Mamoon thinks that before you go you need to have “Product, vision, team and early signs of product market fit. You’ll need to have raised some capital locally to have achieved that. It’s step two, not step one.”

This led to a question from Kathleen about whether Intercom were part of a new trend of splitting functions between the valley and elsewhere. Intercom’s design and dev teams are based in Dublin, whilst sales and finance are run from SF.

Ethan reckoned you have to “Work with what you’ve got. What Intercom has gotten set up gives them advantages. There’s no magic to Silicon Valley. We have a company in Sioux Falls Dakota. Silicon Valley has no monopoly on innovation.”

“What about the trade-offs in having two offices?” Kathleen asked Eoghan.

“Eight hours (time difference) is rough.” Responded Eoghan. “When I start, people in Dublin finish work – that’s not useful. Keeping people as an organisation that’s supposed to be one. How do you do that if you have large amounts of people who never see each other? You need to make these your strengths and find a silver lining. It’s amazing to see people from the U.S. talking about going for a few scoops on a Friday. You need to ask yourself is that trade-off worth it, and over time it is worth it.”

A question from Don Moynihan then sparked off a great discussion about valuations.

“Valuations are high, there’s no question.” Offered Ethan. “The repercussions of that are entirely predictable. People tend to chase false signals like the size of the next funding round.”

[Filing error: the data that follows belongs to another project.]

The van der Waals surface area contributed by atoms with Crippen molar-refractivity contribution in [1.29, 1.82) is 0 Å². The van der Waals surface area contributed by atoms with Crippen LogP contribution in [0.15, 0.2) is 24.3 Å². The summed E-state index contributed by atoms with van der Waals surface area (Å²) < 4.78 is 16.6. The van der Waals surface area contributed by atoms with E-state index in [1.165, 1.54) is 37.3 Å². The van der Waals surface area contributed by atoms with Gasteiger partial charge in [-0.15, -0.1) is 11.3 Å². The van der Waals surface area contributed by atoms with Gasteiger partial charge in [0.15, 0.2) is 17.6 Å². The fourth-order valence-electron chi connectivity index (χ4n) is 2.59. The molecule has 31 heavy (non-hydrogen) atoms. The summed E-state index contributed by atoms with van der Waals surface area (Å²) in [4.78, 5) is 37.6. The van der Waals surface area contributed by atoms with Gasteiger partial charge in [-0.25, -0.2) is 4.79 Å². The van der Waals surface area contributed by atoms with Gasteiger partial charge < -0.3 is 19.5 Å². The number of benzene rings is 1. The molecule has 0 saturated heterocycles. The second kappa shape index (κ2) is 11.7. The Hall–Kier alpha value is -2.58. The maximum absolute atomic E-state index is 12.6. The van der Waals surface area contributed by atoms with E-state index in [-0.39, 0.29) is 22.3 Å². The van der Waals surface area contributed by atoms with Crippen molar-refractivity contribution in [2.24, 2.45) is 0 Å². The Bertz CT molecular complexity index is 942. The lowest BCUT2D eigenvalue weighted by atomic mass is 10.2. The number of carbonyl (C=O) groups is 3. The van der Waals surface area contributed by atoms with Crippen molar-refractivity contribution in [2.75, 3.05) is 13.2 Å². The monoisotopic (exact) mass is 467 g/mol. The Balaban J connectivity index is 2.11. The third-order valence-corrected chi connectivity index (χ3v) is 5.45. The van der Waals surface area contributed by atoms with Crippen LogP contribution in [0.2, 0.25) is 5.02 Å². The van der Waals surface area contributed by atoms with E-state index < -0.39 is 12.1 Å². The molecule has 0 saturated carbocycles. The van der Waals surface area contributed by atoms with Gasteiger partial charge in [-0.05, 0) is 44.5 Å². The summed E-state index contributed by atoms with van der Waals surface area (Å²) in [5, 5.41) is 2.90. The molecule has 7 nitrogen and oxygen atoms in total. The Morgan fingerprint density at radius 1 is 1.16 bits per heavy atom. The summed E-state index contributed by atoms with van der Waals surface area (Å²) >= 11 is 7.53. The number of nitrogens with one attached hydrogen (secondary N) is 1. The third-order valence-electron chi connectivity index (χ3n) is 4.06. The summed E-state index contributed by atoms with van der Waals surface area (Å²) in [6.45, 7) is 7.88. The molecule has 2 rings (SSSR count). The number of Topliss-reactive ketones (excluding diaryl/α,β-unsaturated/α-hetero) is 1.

“The question of valuation is not unrelated to round size.” Added Eoghan. “The investor view is that it’s impossible to give a CEO $50-100m more than they need as they will spend it faster. Valuation is not the be all and end all, but investors will always say that. I’m proud of the fact we don’t do stupid valley bullshit … like fussball tables.”

There’s something magic happening here. We’re making a big bet on Dublin, we believe in Dublin. We want to be part of the community.”

Kathleen rounded the evening off by asking the panel for a peek into the future.

Mamoon: “Tech’s going through all our ways of living and affecting one industry after another. 30 years from now, they’ll all be tech companies.”

Ethan: “Healthcare possibilities are coming sooner than people think. Also, some kind of VR that people can share in a social sense online will fundamentally change how humans interact.”

Matt referred to what WhatsApp had already put ‘on the record’, the massive opportunities relating to China and India coming online more, pointing out that WhatsApp services 900m users with only 50 engineers as an example of scaling getting easier.

Eoghan: “99% of software is shit. Now it’s technologists making software for technologists. What I’m excited about is the opportunity to make better software for more people.”

As an encore Eoghan wrapped up.

“Dublin is my home, I have such a pep in my step when I wake up here. There’s something magic happening here. We’re making a big bet on Dublin, we believe in Dublin. We want to be part of the community.”

That beautifully rounded off two great events in eight days from Intercom. Both were different in feel but were united by their guiding passion for product.

There’s a lot of work to be done replacing the “99% of shit software.” Intercom are going a long way towards fostering the conditions for a chunk of that to be built in Ireland.

The best way to learn is from people who have done the thing you want to learn about. Intercom are throwing up plenty of opportunities for us all to learn.

Let’s all make the most of the trail they are blazing.